Storage of Sugarbeet
Here’s how to store sugarbeets properly and minimise storage losses and sugar losses
In the future, longer processing campaigns will be targeted in Germany. Consequently, the amount of beets to be stored, storage days and thus the risk of storage losses will increase. However, storage losses cannot be completely avoided.
Keep sugar losses low
Storing sugarbeet causes sugar losses and the accumulation of undesirable ingredients such as invert sugar, which can severely affect the processing quality of the beet in the factory.
The main causes of conversion processes during storage are:
- Wound healing
- Pathogen attack
In addition, there are other factors such as the conditions of storage, harvesting and growing, which influence the level of storage losses of sugarbeets.
Learn more about conditions during storage, harvest and cultivation that influence the amount of storage losses of sugarbeets and what you have to look out for to prevent them here:
- Homogeneous crops with uniform crown heights of the beets facilitate optimal topping when harvesting
- healthy beets without stress conditions during cultivation ⁃ In case of attack with Rhizoctonia: only partially storable
- Site-adapted variety selection
- Storing healthy beets
- Low stocking (soil, weeds) provides for optimal ventilation in the field
- In any case, observe these storage temperatures:
- High influence on sugar content
- Lowest possible temperature in the field, but above freezing
- Higher temperature leads to higher breathability of the beets (respiration) and thus to higher sugar losses
- Frost in the field leads to the freezing of the beets
- Good harvesting conditions (dry, frost-free)
- Harvest before frost damage to the beets
- Optimal topping
- Beets that are topped too low or obliquely need more
- energy for wound healing; a large cross-sectional area serves as an entry port for pathogens
- Clean beets with little damage and few broken tips
- Optimum field arrangement
- Should be scheduled before the harvest if possible
- Good accessibility
- Flat and firm ground
- Good drainage
- Do not align broadside of field to main wind direction
- with fleece and wind protection material to protect against rain and frost
How much you can influence the optimal storage of your beets:
|Virtually no influence possible||
|Can be influenced||
|Can be strongly influenced||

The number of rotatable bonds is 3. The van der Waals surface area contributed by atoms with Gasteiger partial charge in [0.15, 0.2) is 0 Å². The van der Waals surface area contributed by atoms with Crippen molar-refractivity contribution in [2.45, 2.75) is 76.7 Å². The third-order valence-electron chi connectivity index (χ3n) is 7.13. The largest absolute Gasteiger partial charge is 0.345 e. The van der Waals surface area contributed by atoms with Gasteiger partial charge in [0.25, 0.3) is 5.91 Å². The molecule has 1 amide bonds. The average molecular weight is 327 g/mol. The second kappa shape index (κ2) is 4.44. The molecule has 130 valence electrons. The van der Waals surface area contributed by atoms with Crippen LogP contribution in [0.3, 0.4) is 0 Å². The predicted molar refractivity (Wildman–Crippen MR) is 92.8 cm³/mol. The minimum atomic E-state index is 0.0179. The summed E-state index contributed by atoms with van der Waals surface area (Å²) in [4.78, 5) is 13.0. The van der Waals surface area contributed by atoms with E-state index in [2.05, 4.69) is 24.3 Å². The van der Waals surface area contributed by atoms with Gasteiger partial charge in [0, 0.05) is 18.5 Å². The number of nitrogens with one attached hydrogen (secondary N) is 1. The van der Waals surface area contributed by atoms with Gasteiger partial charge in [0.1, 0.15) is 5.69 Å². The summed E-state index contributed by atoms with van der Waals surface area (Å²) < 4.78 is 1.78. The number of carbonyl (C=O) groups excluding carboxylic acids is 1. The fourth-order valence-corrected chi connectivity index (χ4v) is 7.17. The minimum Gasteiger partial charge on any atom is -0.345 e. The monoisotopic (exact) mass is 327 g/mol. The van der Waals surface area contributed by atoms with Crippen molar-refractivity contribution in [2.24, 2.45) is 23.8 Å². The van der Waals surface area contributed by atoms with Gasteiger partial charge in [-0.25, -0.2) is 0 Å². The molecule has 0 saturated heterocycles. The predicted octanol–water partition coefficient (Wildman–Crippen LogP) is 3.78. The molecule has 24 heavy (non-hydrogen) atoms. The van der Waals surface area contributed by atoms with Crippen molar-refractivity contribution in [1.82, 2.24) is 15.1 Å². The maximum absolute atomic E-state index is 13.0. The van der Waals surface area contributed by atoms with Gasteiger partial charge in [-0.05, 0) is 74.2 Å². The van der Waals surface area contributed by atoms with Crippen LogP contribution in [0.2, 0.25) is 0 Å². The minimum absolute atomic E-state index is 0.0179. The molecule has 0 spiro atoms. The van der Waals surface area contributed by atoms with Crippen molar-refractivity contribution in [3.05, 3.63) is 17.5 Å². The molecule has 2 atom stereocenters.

What you should consider before sowing
Choosing a variety specific to the site can help you grow beets with the highest possible shelf-life.
KWS has been involved in national and international research projects on the shelf-life of beets for many years and carries out its own tests in order to continuously improve the shelf-life of KWS varieties.
It is known that in the long-term storage of sugarbeet under frost-free conditions, there are differences in storage losses of different varieties under the same cultivation and storage conditions. However, compared to other influencing factors on the storage losses of sugarbeets such as storage period, temperature and damage to the beet body at harvest, this type of influence is relatively low.
Storage experiments are very extensive and associated with high costs. As a result, the shelf-life of sugarbeets has not been tested as part of the marketing approval. In research and breeding, work is under way to identify indirect features that allow conclusions to be drawn about their storage before beets are stored. This is absolutely necessary for an efficient and targeted selection for suitable candidates in the breeding process as well as for official variety testing.
In a recently completed experiment at the Institute for Sugarbeet Research in Göttingen, genotypes with a high content of marrow had less fouling and mould during storage. The marrow content represents the insoluble cell wall components. Thus, improved resistance to attacks from bacteria and fungi could be due to non-specific resistance from increased cell wall stability. Whether the marrow content is a reliable criterion for variety performance during storage must be assessed in further tests. The assumption that high-marrow varieties also have high sugar contents and thus higher storage stability has not been shown in previously published studies.
From a breeding point of view, further tests must be carried out to determine whether the marrow content of sugarbeets provides long-term reliable results for differentiating the shelf-life of varieties. Furthermore, the relationship between the adjusted sugar yield and the shelf-life must be examined. Only then can a targeted and correct variety description/recommendation be made.